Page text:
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building bridges for others
Posted by: Troy (---.client.mchsi.com)
Date: June 16, 2003 11:19PM

I need help locating a poem that apparently was well known in my youth. In the poem a man is questioning a bridge builder why he is building a bridge over a stream he has just crossed. The answer is because a youth is coming after him and he is making the way easier. Can anyone help.


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Re: building bridges for others
Posted by: rikki (---.wc.optusnet.com.au)
Date: June 17, 2003 12:25AM

A google search turned up this poem -


The Bridge Builder

An old man, going a lone highway,
Came at the evening, cold and gray,
To chasm, vast and deep and wide,
Through which was flowing a sullen tide.
The old man crossed in the twilight dim;
The sullen stream had no fears for him;
But he turned when safe on the other side
And built a bridge to span the tide.

"Old man," said a fellow pilgrim near,
"You are wasting strength with building here;
Your journey will end with the ending day;
You never again must pass this way;
You have crossed the chasm, deep and wide --
Why build you the bridge at the eventide?"

The builder lifted his old gray head:
"Good friend, in the path I have come," he said,
"There followeth after me today
A youth whose feet must pass this way.
This chasm that has been naught to me
To that fair-haired youth may a pit-fall be,
He, too, must cross in the twilight dim;
Good friend, I am building the bridge for him."

Will Allen Dromgoole


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Re: building bridges for others
Posted by: marian2 (---.in-addr.btopenworld.com)
Date: June 17, 2003 04:01AM

Interesting - I'd guess it was quite an old poem - these days we'd expect the young man to build the bridge for an old man following him, who wouldn't have the energy any more. I'm not missing the spiritual 'message' - it's just that the physical scenario seems out of step with today, when the young blaze the trail.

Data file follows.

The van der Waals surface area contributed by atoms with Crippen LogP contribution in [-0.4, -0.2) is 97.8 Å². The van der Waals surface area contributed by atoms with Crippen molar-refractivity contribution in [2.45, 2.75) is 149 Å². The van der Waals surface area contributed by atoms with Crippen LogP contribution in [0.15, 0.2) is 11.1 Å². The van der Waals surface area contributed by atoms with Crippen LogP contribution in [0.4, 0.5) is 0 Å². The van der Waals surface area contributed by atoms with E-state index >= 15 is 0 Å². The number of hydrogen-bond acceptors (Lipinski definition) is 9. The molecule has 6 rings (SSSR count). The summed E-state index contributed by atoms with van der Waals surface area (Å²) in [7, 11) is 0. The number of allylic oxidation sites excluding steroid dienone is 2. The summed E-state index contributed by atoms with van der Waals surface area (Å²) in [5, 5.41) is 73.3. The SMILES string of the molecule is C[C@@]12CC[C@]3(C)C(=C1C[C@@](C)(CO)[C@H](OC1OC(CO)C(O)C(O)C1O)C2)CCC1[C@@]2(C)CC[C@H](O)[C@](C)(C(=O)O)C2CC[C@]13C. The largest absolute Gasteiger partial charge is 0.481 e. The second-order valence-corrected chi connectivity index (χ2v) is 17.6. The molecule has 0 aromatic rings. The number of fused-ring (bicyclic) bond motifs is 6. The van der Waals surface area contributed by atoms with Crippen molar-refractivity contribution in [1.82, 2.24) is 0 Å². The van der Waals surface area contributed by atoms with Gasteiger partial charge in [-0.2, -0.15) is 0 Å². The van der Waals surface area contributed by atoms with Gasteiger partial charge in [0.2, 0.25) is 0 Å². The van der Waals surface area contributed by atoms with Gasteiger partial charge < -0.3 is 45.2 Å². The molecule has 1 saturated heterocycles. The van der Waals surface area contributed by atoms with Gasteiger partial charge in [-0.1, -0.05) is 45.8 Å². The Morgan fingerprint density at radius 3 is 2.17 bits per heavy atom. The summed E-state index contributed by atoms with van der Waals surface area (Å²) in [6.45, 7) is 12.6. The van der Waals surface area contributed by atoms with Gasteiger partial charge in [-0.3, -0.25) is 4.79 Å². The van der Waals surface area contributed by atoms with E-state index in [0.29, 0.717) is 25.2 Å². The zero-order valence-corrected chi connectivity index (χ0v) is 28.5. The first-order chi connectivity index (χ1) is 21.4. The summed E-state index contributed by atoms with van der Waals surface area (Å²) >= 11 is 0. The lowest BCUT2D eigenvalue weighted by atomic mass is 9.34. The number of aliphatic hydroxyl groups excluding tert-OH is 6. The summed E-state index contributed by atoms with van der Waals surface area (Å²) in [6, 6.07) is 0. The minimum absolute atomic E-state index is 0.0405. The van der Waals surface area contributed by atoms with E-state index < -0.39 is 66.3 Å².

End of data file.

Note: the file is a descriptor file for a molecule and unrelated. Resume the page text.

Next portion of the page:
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Re: building bridges for others
Posted by: ilza (200.162.247.---)
Date: June 17, 2003 06:30AM

She wrote this poem circa 1900

Will Allen Dromgoole (1860-1934)
was a Tennessee poet, author and playwright


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Re: building bridges for others
Posted by: Troy (---.client.mchsi.com)
Date: June 17, 2003 10:07PM

Thanks for all the help. One user commented that the message seems out of step for today but I respectfully beg to differ. I am 73 years old and still consider myself a bridge builder, not only for my family and the grandchildren but for the college students whose classes I occassionally teach. It's interesting the number of phone calls I get asking for my opinions ... and the calls I get thanking me for advise. It is not something I push but when the questions come I answer to the best of my ability from my experience.


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Re: building bridges for others
Posted by: marian2 (---.in-addr.btopenworld.com)
Date: June 18, 2003 03:36AM

That wasn't what I meant. I have the greatest respect for advice and help from older people, and gain a lot from it, myself. I was commenting on the physicality of the metaphor - an older person physically building a bridge to help a younger one. I don't think that image would have been used in a poem today, as it is generally assumed that heavy physical work is normally done by a younger person. The idea that a younger person wouldn't have developed the strength and stamina to do such work is quite old-fashioned. That's why I thought it was quite an old poem. However, the idea that older people have experience and maturity to provide advice and help to younger ones, is, thankfully, still current.


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Re: building bridges for others
Posted by: dennis (---.gardena-04rh15rt.ca.dial-access.att.net)
Date: June 26, 2003 11:51AM

It seems the world we build from day to day is a bridge from the past
to a (hopefully) infinite future. Even our poems may be bridges.
Perhaps the child is a metaphor for the future and we are the bridge.
best dlc


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